Despite many MEPs claiming that with its mandatory renovation targets, the EPBD risks making housing unaffordable to tenants and homeowners who are already struggling with rising energy bills, the Parliament eventually foiled attempts to torpedo the vote. Most importantly, the MEPs did confirm the welcomed recognition introduced in ITRE’s report of the role of liquid fuels in decarbonising heating, and the re-affirmation of the principle of technology neutrality. As Dr. Ernst-Moritz Bellingen, President of Eurofuel, commented: “Eurofuel has been advocating a three-steps approach for the decarbonisation of heating: energy efficiency, hybrid systems, and the incorporation of low carbon and renewable liquid fuels. This is why I am delighted to see that the role of liquid fuels and hybrid systems for heating is recognised in the European Parliament: they are part of the solution.”

As the Council already reached a general approach October last year, trilogue negotiations can now begin. However, this could be a lengthy process, as among Member States several countries, including Italy and Poland, fiercely oppose the mandatory renovations proposed. Eurofuel will closely monitor the legislative process to ensure that the stated principle of technology neutrality remains a cornerstone of the final text.



Green Deal near completion

The last two months have been filled with announcements by the EU institutions over the conclusion of the negotiations of almost all the main pieces of the EU Green Deal. In particular, March saw the European Parliament and the Council reach an agreement over the revised targets for renewable energy generation and energy savings for 2030, while in April the Parliament gave its final seal of approval to the revision of the EU Emission Trading System, including the establishment of a dedicated ETS for the housing and transport sector.

Below you can find a summary of the key changes introduced by the various pieces of legislations that will soon be entering into force:

On March 10, the Parliament and Council agreed on the revision of the Energy Efficiency Directive, setting an overall target of 11.7% by 2030, binding at the EU level for final energy consumption and indicative for primary energy consumption. The annual energy savings obligation will nearly double to ensure ongoing progress. From 2024 to 2030, EU countries will be mandated to achieve yearly savings of 1.49% of final energy consumption on average, gradually increasing to 1.9% by the end of 2030. The revised Directive also encourages companies to adopt greater energy efficiency, with large energy consumers required to implement energy management systems by default. Moreover, under the agreed rules, EU countries must promote local heating and cooling plans in large municipalities with populations over 45,000. The updated definition of efficient district heating and cooling will modify minimum requirements to ensure a fully decarbonized supply by 2050. Support for new high-efficiency cogeneration units using natural gas will only be possible until 2030, while the use of other fossil fuels in such systems will be prohibited. Last but not least, the agreement reinforces provisions on energy efficiency financing to facilitate investment mobilization. EU countries must promote innovative financing schemes and green lending products for energy efficiency, ensuring their widespread availability through financial institutions. EU countries will also be required to report on energy efficiency investment volumes.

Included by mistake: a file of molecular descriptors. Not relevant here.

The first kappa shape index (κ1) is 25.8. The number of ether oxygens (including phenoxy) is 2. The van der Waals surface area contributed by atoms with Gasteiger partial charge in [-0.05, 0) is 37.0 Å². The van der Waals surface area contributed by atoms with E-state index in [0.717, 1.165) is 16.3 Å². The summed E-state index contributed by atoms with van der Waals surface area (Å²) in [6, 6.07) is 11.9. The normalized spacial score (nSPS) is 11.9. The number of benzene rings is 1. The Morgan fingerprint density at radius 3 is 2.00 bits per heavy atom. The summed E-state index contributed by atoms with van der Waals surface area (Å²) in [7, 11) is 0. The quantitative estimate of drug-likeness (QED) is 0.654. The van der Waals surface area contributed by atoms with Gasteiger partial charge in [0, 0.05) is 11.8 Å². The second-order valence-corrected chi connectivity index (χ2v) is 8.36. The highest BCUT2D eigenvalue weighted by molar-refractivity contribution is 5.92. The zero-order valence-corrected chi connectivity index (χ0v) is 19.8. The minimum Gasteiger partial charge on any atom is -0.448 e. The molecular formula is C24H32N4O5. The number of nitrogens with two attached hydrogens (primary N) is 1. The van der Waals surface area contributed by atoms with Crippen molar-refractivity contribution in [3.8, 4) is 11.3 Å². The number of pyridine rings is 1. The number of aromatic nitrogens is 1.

Following the agreement of the EED, on March 30, the co-legislators also agreed to increase the share of renewables in the EU's energy mix setting a mandatory EU-wide renewables target of 42.5% by 2030, with a voluntary target of 45%. Furthermore, Parliament and Council agreed to simplify permitting for renewable power generation and reached a compromise on reducing 2030 targets for renewable fuels of non-biological origin (RFNBOs) used in the industry by 23%, under certain conditions. This compromise allows for the use of pink hydrogen in industry, benefiting France and other nuclear-supportive countries.

Last, but not least, on 18 April, the European Parliament gave its final stamp of approval to reform of the EU’s Emissions Trading System (EU ETS) and the establishment of a Carbon Border Adjustment Mechanism (CBAM) and a Social Climate Fund (SCF). The agreement's core provisions include:

  • the increased ambition of emissions reductions by 2030 in the sectors covered by the EU ETS to 62%, up from the current 43%.
  • the gradual phasing out of free allowances from 2026 to 2034.
  • the establishment of a CBAM covering cement, aluminium, fertilisers, electric energy production, iron and steel, hydrogen, and, under certain conditions, indirect emissions.
  • a transition period during which operators in CBAM sectors will only have reporting obligations will begin on 1 October 2023 until 31 December 2025. Afterwards, the CBAM will be phased in gradually in parallel to the phase-out of free ETS allowances in order to ensure compliance with international trade rules.
  • the inclusion of fuel for road transport and buildings under a new EU ETS II that is scheduled to begin in 2027 but could be delayed by one year if energy prices remain exceptionally high.
  • the establishment in 2026 of a new Social Climate Fund (estimated at €86,7 billion to help vulnerable households and SMEs cope with the impact of the new EU ETS II.

Commenting on the votes, EU Green Deal chief Frans Timmermans hailed it as “crucial” for climate action, saying “we are closer than ever to finalizing Fit for 55 and putting the European Union firmly on track to a greener future.”